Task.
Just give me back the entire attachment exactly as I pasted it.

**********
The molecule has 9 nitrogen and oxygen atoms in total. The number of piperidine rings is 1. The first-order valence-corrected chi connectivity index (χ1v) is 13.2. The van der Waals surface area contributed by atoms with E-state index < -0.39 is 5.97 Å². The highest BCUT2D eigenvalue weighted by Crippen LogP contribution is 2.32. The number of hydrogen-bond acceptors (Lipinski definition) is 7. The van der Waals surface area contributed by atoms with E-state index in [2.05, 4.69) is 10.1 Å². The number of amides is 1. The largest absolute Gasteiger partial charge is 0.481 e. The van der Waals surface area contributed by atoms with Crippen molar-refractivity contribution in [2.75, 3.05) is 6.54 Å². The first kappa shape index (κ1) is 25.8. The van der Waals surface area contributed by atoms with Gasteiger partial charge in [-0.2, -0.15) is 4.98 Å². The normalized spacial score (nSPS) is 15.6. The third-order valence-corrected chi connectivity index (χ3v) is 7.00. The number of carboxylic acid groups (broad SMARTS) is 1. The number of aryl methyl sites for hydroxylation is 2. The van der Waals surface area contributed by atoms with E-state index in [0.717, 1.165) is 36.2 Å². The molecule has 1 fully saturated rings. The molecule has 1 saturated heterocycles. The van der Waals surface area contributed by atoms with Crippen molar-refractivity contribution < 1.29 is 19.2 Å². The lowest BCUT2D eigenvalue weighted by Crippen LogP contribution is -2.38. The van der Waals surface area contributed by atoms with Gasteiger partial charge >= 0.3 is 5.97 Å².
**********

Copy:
The molecule has 9 nitrogen and oxygen atoms in total. The number of piperidine rings is 1. The first-order valence-corrected chi connectivity index (χ1v) is 13.2. The van der Waals surface area contributed by atoms with E-state index < -0.39 is 5.97 Å². The highest BCUT2D eigenvalue weighted by Crippen LogP contribution is 2.32. The number of hydrogen-bond acceptors (Lipinski definition) is 7. The van der Waals surface area contributed by atoms with E-state index in [2.05, 4.69) is 10.1 Å². The number of amides is 1. The largest absolute Gasteiger partial charge is 0.481 e. The van der Waals surface area contributed by atoms with Crippen molar-refractivity contribution in [2.75, 3.05) is 6.54 Å². The first kappa shape index (κ1) is 25.8. The van der Waals surface area contributed by atoms with Gasteiger partial charge in [-0.2, -0.15) is 4.98 Å². The normalized spacial score (nSPS) is 15.6. The third-order valence-corrected chi connectivity index (χ3v) is 7.00. The number of carboxylic acid groups (broad SMARTS) is 1. The number of aryl methyl sites for hydroxylation is 2. The van der Waals surface area contributed by atoms with E-state index in [0.717, 1.165) is 36.2 Å². The molecule has 1 fully saturated rings. The molecule has 1 saturated heterocycles. The van der Waals surface area contributed by atoms with Crippen molar-refractivity contribution < 1.29 is 19.2 Å². The lowest BCUT2D eigenvalue weighted by Crippen LogP contribution is -2.38. The van der Waals surface area contributed by atoms with Gasteiger partial charge >= 0.3 is 5.97 Å².